As you would expect. A piece of quality craftsmanship will also have a price commensurate with it’s worth. So while this may not be in everyone’s budget, it is well worth it for the foodie and connoisseur of fine kitchen equipment. It would be a lovely treat for a wedding, birthday or graduation gift. Definitely it is the gift of longevity. This skillet will last generations if well cared for and could easily be handed down as a family heirloom from parent to child to grandchild.

I hope you have enjoyed the primer on over easy eggs as well as the Marquette Castings skillet. Use the link above to learn more about this awesome American owned business. I hope you support them in their efforts!

Happy Eating!

FTC Disclosure: Thank you to Marquette Castings for partnering with me to share this video today. All opinions are my own and presented honestly.

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The author Livia

Crossfitter, Blogger, World's Pickiest Vegetarian, Ninja in Training, Vampire Slayer. Blue is my favourite color. It's also the only color.


  1. I have a question for you Noreen what's the name of the little Gadget that you're cooking on…and do you have to use special pots for it?

  2. I am a fairly seasoned cook, but honestly have never mastered the over-easy egg! Seriously! I never get it flipped right and then never get the runny yolk I desire. I do the same thing with poached — eggs hate me! You've prompted me to try again…

  3. Over easy eggs is when whites is runny i thought. I always ask for over medium eggs , which means only the yoke is runny but whites are done.

  4. I cook in only cast iron. I'm 57 been cooking since I was 4.. Eggs we all can do years of practice..I taught my girls they are in their 30tys. Now my 7 year old Granddaughter. All my cast iron are antique..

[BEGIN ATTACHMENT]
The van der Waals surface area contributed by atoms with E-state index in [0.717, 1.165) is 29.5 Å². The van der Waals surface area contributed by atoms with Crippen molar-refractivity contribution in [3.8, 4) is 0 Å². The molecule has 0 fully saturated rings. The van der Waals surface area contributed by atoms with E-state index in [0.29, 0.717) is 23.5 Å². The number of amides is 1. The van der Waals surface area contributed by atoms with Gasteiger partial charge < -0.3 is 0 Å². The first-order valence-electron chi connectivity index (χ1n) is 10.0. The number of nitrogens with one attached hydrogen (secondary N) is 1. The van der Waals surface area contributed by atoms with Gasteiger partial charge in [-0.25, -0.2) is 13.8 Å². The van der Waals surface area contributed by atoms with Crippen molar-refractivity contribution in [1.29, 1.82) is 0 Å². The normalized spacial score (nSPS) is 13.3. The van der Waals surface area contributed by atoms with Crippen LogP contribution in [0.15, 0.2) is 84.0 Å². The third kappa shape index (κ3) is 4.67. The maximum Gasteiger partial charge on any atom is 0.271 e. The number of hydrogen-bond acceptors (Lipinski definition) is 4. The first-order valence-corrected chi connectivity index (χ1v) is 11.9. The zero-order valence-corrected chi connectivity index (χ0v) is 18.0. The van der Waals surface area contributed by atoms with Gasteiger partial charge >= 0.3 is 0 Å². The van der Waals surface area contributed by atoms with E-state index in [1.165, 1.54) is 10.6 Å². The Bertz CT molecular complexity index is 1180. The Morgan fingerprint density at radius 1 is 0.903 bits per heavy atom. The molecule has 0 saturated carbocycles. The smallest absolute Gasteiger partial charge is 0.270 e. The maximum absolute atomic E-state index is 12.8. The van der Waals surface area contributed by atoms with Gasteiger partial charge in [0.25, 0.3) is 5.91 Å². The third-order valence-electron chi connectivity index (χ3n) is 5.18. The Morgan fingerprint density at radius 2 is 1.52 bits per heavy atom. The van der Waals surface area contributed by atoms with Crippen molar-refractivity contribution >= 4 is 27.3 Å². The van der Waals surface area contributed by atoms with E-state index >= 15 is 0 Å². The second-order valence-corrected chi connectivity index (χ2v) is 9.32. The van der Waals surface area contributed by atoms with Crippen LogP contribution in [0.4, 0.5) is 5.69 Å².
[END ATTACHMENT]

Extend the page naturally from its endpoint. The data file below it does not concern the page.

5. Nice video for a nice pan!

    Was the spatula you used made from nylon, or is it some sort of metal? I bought a carbon steel pan a few months ago and I am ready to pitch my nylon/plastic kitchen tools and find a thin steel spatula like my mother used in the days before Teflon. The nylon spatulas wear and the edges won't slip under an egg.

  6. Love the shout out to Jeff Smith! I learned the “hot pan, cold oil”’ rule from him, too. Good memories!

  7. Noreen you cooked an over medium egg which is whites set runny yoke. Over easy is whites not set really runny yoke. BTW I loved the frugal gourmet!

  8. For those who say easy over is runny white your wrong..The "easy," "medium" or "hard" refers to the consistency of the yolk. In the case of "over easy," the egg is fried on both sides so that the egg whites are firm while the yolk remains runny (like the yolk of a poached or soft boiledegg).

  9. Never ever use soap and water on cast iron once it is seasoned. You will ruin it and have to go thru reseasoning all over again.